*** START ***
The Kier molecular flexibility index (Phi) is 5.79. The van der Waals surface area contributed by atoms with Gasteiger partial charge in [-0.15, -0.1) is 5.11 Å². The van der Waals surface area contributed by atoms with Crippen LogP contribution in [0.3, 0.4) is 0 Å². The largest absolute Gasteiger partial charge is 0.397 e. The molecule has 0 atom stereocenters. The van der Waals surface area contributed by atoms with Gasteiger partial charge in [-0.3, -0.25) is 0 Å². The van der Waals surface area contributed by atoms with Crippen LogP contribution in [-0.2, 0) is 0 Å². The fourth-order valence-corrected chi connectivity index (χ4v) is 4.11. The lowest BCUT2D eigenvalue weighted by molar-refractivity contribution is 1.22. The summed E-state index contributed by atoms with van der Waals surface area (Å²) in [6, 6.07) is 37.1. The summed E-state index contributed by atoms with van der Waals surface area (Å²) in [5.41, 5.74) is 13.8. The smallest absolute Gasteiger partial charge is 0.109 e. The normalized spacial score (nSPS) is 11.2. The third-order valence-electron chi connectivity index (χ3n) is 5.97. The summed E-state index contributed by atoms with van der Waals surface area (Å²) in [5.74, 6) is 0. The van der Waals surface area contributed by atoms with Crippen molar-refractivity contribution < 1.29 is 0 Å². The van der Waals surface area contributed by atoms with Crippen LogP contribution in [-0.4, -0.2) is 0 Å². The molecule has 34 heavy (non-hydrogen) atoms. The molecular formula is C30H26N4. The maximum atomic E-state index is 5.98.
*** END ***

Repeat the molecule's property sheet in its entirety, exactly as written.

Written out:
The Kier molecular flexibility index (Phi) is 5.79. The van der Waals surface area contributed by atoms with Gasteiger partial charge in [-0.15, -0.1) is 5.11 Å². The van der Waals surface area contributed by atoms with Crippen LogP contribution in [0.3, 0.4) is 0 Å². The largest absolute Gasteiger partial charge is 0.397 e. The molecule has 0 atom stereocenters. The van der Waals surface area contributed by atoms with Gasteiger partial charge in [-0.3, -0.25) is 0 Å². The van der Waals surface area contributed by atoms with Crippen LogP contribution in [-0.2, 0) is 0 Å². The fourth-order valence-corrected chi connectivity index (χ4v) is 4.11. The lowest BCUT2D eigenvalue weighted by molar-refractivity contribution is 1.22. The summed E-state index contributed by atoms with van der Waals surface area (Å²) in [6, 6.07) is 37.1. The summed E-state index contributed by atoms with van der Waals surface area (Å²) in [5.41, 5.74) is 13.8. The smallest absolute Gasteiger partial charge is 0.109 e. The normalized spacial score (nSPS) is 11.2. The third-order valence-electron chi connectivity index (χ3n) is 5.97. The summed E-state index contributed by atoms with van der Waals surface area (Å²) in [5.74, 6) is 0. The van der Waals surface area contributed by atoms with Crippen molar-refractivity contribution < 1.29 is 0 Å². The van der Waals surface area contributed by atoms with Crippen LogP contribution in [-0.4, -0.2) is 0 Å². The molecule has 34 heavy (non-hydrogen) atoms. The molecular formula is C30H26N4. The maximum atomic E-state index is 5.98.